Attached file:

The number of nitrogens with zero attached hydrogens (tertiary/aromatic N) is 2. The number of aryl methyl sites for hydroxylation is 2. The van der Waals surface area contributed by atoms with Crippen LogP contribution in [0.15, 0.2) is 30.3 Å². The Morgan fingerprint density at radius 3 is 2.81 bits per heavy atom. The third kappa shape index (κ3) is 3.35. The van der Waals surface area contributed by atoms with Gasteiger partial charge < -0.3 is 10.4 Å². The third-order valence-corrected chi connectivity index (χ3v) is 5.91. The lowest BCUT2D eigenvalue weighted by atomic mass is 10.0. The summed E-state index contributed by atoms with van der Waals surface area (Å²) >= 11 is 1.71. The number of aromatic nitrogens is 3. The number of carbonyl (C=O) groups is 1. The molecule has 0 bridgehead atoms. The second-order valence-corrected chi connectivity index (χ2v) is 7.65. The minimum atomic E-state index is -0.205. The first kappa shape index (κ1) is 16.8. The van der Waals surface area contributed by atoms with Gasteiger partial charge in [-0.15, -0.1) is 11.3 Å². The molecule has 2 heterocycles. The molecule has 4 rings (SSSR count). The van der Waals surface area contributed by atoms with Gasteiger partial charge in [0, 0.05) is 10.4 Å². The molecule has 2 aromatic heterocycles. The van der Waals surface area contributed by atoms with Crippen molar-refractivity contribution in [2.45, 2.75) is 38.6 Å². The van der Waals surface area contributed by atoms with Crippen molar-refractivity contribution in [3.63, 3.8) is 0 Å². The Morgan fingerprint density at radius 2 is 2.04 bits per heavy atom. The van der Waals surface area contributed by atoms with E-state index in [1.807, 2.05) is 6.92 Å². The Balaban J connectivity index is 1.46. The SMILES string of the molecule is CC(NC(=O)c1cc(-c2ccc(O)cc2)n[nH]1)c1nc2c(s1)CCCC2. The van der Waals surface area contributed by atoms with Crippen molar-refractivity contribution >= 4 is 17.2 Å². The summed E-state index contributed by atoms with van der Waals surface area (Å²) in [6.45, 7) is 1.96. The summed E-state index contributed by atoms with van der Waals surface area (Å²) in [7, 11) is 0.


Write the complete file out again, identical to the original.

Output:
The number of nitrogens with zero attached hydrogens (tertiary/aromatic N) is 2. The number of aryl methyl sites for hydroxylation is 2. The van der Waals surface area contributed by atoms with Crippen LogP contribution in [0.15, 0.2) is 30.3 Å². The Morgan fingerprint density at radius 3 is 2.81 bits per heavy atom. The third kappa shape index (κ3) is 3.35. The van der Waals surface area contributed by atoms with Gasteiger partial charge < -0.3 is 10.4 Å². The third-order valence-corrected chi connectivity index (χ3v) is 5.91. The lowest BCUT2D eigenvalue weighted by atomic mass is 10.0. The summed E-state index contributed by atoms with van der Waals surface area (Å²) >= 11 is 1.71. The number of aromatic nitrogens is 3. The number of carbonyl (C=O) groups is 1. The molecule has 0 bridgehead atoms. The second-order valence-corrected chi connectivity index (χ2v) is 7.65. The minimum atomic E-state index is -0.205. The first kappa shape index (κ1) is 16.8. The van der Waals surface area contributed by atoms with Gasteiger partial charge in [-0.15, -0.1) is 11.3 Å². The molecule has 2 heterocycles. The molecule has 4 rings (SSSR count). The van der Waals surface area contributed by atoms with Gasteiger partial charge in [0, 0.05) is 10.4 Å². The molecule has 2 aromatic heterocycles. The van der Waals surface area contributed by atoms with Crippen molar-refractivity contribution in [2.45, 2.75) is 38.6 Å². The van der Waals surface area contributed by atoms with Crippen molar-refractivity contribution in [3.63, 3.8) is 0 Å². The Morgan fingerprint density at radius 2 is 2.04 bits per heavy atom. The van der Waals surface area contributed by atoms with E-state index in [1.807, 2.05) is 6.92 Å². The Balaban J connectivity index is 1.46. The SMILES string of the molecule is CC(NC(=O)c1cc(-c2ccc(O)cc2)n[nH]1)c1nc2c(s1)CCCC2. The van der Waals surface area contributed by atoms with Crippen molar-refractivity contribution >= 4 is 17.2 Å². The summed E-state index contributed by atoms with van der Waals surface area (Å²) in [6.45, 7) is 1.96. The summed E-state index contributed by atoms with van der Waals surface area (Å²) in [7, 11) is 0.